Have individual students add up the number of letters in their first names, middle names, and last names. Put students in a group of four and give them a worksheet asking them to add up the total sum of two people’s numbers, and subtract the total sum of another two people’s numbers. Have them multiply those two results, then divide the product by the number of people in their group. You can think of many combinations to put on the worksheet. Add an element of competition by giving a prize to the team with the highest, lowest, closest to a prime, or otherwise-designated number(s). Students will have fun practicing their math skills through this activity, which has roots in each person’s identity.
  • Math (junior high)
    Ask groups of students to come up with quiz questions. For instance, if you are studying a unit on integer addition, one group could come up with 5 questions such as (-7) + 2, (-10) + (-8), and so on. They would also create an answer key. After 5 minutes, groups pass their quizzes to another group, and each group takes the quiz. The group who created the quiz scores it, and prizes are awarded for the team with the most correct answers in the shortest time. Rather than being just a product-oriented activity (taking the quiz), this allows process-oriented students (those who enjoyed creating the quiz) to play a strong role as well.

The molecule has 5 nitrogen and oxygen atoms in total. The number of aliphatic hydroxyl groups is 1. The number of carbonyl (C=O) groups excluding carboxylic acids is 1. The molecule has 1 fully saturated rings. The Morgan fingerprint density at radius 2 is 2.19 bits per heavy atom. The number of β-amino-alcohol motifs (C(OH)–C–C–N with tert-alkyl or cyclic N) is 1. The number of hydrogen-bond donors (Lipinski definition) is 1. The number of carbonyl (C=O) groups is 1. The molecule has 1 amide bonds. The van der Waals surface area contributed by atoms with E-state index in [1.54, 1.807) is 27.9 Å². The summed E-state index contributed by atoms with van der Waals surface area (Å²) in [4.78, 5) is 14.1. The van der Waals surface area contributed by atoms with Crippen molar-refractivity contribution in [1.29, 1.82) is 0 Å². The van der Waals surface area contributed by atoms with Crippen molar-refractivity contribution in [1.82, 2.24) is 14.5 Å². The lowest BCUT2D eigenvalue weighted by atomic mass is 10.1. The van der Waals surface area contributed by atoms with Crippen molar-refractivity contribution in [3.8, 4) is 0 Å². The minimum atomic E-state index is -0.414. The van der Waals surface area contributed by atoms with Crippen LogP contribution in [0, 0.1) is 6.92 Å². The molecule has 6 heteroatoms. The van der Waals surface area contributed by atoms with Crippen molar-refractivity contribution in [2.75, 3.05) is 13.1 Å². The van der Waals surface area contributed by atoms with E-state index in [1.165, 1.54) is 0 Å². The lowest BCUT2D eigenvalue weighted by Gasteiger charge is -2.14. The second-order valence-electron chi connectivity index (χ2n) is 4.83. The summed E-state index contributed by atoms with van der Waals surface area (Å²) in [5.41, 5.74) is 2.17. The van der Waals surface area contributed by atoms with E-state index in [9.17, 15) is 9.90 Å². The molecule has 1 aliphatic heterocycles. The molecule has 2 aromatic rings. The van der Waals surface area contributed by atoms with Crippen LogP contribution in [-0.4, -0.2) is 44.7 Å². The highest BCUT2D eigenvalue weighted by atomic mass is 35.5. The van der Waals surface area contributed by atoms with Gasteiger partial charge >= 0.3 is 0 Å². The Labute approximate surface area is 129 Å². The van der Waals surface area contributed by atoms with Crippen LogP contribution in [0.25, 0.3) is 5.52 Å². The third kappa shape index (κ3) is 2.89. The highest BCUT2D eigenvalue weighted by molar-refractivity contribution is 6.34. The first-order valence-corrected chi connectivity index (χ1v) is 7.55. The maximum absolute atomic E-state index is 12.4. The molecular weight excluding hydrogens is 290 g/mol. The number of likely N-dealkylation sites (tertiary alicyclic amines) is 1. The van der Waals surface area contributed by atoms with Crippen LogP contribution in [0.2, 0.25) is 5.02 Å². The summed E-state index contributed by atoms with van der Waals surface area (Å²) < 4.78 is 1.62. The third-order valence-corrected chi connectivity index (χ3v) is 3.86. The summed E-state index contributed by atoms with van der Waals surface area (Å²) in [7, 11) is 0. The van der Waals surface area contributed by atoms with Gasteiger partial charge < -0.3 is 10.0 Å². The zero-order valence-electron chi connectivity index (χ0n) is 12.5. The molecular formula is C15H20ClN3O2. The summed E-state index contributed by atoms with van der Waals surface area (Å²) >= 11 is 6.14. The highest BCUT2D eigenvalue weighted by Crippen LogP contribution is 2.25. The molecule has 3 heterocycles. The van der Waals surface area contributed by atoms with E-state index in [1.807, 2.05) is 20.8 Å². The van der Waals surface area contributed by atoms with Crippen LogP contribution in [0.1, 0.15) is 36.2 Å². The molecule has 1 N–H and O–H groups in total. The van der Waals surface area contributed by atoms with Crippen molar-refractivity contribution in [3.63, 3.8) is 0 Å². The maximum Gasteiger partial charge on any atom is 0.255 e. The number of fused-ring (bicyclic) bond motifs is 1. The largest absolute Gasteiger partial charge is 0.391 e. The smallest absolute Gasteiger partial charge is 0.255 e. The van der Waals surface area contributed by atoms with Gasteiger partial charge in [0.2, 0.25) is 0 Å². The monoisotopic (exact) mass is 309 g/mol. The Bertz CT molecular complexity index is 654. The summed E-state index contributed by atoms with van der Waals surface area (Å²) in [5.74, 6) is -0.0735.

• Math (high school)
    Put students in groups to play hangman. Instead of using letters, use numbers that students have to convert to letters (where A=1, B=2, and so on). Give them calculus problems to solve where the result is a number/letter for hangman. For instance, if y equals the square root of (x-3), and students determine that y=2, then 2 corresponds to the letter B. Then students have to decide if B is a letter in the hangman puzzle. Groups can create their own puzzles or you can provide handouts.